I "Spatial Width," "Coherence Length," and the Measurement Problem

  • Thread starter charters
  • Start date
214
88
Summary
A new paper makes a radical claim about interpretations of QM based on a simple optics thought experiment and a dubious purported distinction between the coherence length and spatial width of a light pulse.
A new (short 3 pg) paper, making quite a grandiose claim, caught my eye last night:


Abstract: We propose an experiment of two-path interference in which the optical path difference between the two interferometer arms is much larger than the spatial spread of single-photon pulses, thereby enabling the "which-path" information of an individual photon to be identified, without disturbing its passage at all, by measuring its time of flight. This apparently simple experiment poses a few conceptual puzzles, including the suggestion of inevitability of the von Neumann-Wigner interpretation of quantum mechanics.

Their idea is that one can set up a basic optics interference experiment where the lengths of the two arms are unequal such that (A) clocks on the exit port detectors could distinguish the short and long path but that (B) whenever the clocks are in fact not running, the paths will interfere measurably.

My understanding is this is simply wrong - if clocks can in principle distinguish the paths, the wavepackets will not overlap, which is a precondition for interference. So, the actual choice to activate the clocks or not is irrelevant.

The odd thing is the paper explicitly contemplates this objection and refutes it by claiming this objection relies on a "confusion" between the "spatial width" and "coherence length" of the light pulse. I don't understand what they mean by this or how this can matter, so I stand by my original position. However, the paper at least appears professional enough that I wanted to make sure I'm not the one who offbase here (ie consider this a sanity check). If they just ignored this problem with their idea it would be one thing, but the fact that they're explicitly aware of it and still have a response makes me second guess myself. So am I indeed wrong? Or is this a flawed paper?

PS: I will also say the refs they cite to support their refutation of my point are to the Franson experiments, which are entangled two-beam experiments, and so are not relevant/do not support their claim. These papers do say that the single photon interference visibility is based on the coherence length of the pulse relative to the path length difference. But they do not say that there is a situation where clocks could measure a path length difference while the *single photon* coherence length remains sufficiently large to admit *single photon* interference (which is the key for this new paper).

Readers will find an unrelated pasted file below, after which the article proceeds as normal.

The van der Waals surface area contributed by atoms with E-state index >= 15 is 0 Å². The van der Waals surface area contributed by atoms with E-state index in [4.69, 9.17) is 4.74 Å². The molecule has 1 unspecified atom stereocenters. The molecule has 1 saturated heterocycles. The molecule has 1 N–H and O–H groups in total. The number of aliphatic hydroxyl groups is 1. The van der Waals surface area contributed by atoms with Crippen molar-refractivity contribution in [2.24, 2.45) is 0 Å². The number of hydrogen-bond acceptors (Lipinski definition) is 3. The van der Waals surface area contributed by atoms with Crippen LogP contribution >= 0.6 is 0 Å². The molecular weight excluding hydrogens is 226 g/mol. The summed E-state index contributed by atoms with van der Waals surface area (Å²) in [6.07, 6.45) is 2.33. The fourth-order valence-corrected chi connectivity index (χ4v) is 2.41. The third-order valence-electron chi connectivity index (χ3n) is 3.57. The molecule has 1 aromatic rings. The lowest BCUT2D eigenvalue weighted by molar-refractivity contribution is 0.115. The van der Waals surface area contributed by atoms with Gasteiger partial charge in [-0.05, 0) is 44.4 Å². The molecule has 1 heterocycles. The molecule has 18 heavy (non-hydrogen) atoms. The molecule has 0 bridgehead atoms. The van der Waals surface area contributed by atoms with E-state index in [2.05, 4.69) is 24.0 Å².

Cthugha

Science Advisor
1,889
234
Well, the authors are correct that the coherence length of a light field consisting of single photons may be longer than the "spatial width", which I would roughly equate to the antibunching timescale. Phys. Rev. Lett. 108, 093602 (2012) by Matthiesen et al. shows this quite well.

However, the authors are completely wrong when it comes to their description of what the clocks do. The emission process basically consists of the emitter being in a superposition of being in the ground and the excited state and the light field containing zero or 1 photon. The longer this superposition stays intact, the longer the coherence time of the light field will be. Basically, you get entanglement between the light field and the emitter.

Now, there are just two ways to realize the "emission clock". Either you measure the photon - which would destroy it - or you measure the state of the emitter and deduce that photon emission took place, when you measure it twice and find it initially in the excited state and afterwards in the ground state. However, each of these measurement acts will destroy the entanglement between light field and emitter and destroy the superposition. This of course shortens the coherence time of the light field. If this coherence time is shorter than the path length difference, no interference will take place. This does not depend at all on whether a second clock is present that measures the arrival time, but solely on how frequently you measure the state of the emitter. Therefore, the authors' argument is invalid.
 
214
88
However, each of these measurement acts will destroy the entanglement between light field and emitter and destroy the superposition. This of course shortens the coherence time of the light field. If this coherence time is shorter than the path length difference, no interference will take place
Thanks, this is helpful/the better way to make the argument.
 

Want to reply to this thread?

""Spatial Width," "Coherence Length," and the Measurement Problem" You must log in or register to reply here.

Related Threads for: "Spatial Width," "Coherence Length," and the Measurement Problem

  • Posted
Replies
0
Views
1K
Replies
5
Views
3K
Replies
5
Views
2K
Replies
2
Views
1K
  • Posted
Replies
2
Views
2K
  • Posted
Replies
1
Views
960

Physics Forums Values

We Value Quality
• Topics based on mainstream science
• Proper English grammar and spelling
We Value Civility
• Positive and compassionate attitudes
• Patience while debating
We Value Productivity
• Disciplined to remain on-topic
• Recognition of own weaknesses
• Solo and co-op problem solving

Hot Threads

Top